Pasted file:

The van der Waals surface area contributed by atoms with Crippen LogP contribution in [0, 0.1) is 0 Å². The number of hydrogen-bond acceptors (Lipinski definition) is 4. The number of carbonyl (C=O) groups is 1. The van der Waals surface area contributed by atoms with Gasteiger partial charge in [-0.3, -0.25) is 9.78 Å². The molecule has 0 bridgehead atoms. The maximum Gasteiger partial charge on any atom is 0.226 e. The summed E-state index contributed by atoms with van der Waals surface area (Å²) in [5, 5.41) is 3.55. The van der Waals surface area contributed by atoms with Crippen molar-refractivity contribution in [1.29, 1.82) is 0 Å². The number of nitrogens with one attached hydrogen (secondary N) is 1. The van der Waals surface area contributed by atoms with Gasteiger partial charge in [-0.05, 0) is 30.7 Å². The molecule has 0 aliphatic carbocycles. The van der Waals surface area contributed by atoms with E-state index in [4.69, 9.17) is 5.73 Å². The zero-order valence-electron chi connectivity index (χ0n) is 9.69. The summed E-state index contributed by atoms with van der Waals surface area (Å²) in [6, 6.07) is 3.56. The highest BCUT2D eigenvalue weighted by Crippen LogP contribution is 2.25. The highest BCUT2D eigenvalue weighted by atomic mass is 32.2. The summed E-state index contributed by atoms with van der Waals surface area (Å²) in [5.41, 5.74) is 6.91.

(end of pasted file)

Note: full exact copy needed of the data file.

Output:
The van der Waals surface area contributed by atoms with Crippen LogP contribution in [0, 0.1) is 0 Å². The number of hydrogen-bond acceptors (Lipinski definition) is 4. The number of carbonyl (C=O) groups is 1. The van der Waals surface area contributed by atoms with Gasteiger partial charge in [-0.3, -0.25) is 9.78 Å². The molecule has 0 bridgehead atoms. The maximum Gasteiger partial charge on any atom is 0.226 e. The summed E-state index contributed by atoms with van der Waals surface area (Å²) in [5, 5.41) is 3.55. The van der Waals surface area contributed by atoms with Crippen molar-refractivity contribution in [1.29, 1.82) is 0 Å². The number of nitrogens with one attached hydrogen (secondary N) is 1. The van der Waals surface area contributed by atoms with Gasteiger partial charge in [-0.05, 0) is 30.7 Å². The molecule has 0 aliphatic carbocycles. The van der Waals surface area contributed by atoms with E-state index in [4.69, 9.17) is 5.73 Å². The zero-order valence-electron chi connectivity index (χ0n) is 9.69. The summed E-state index contributed by atoms with van der Waals surface area (Å²) in [6, 6.07) is 3.56. The highest BCUT2D eigenvalue weighted by Crippen LogP contribution is 2.25. The highest BCUT2D eigenvalue weighted by atomic mass is 32.2. The summed E-state index contributed by atoms with van der Waals surface area (Å²) in [5.41, 5.74) is 6.91.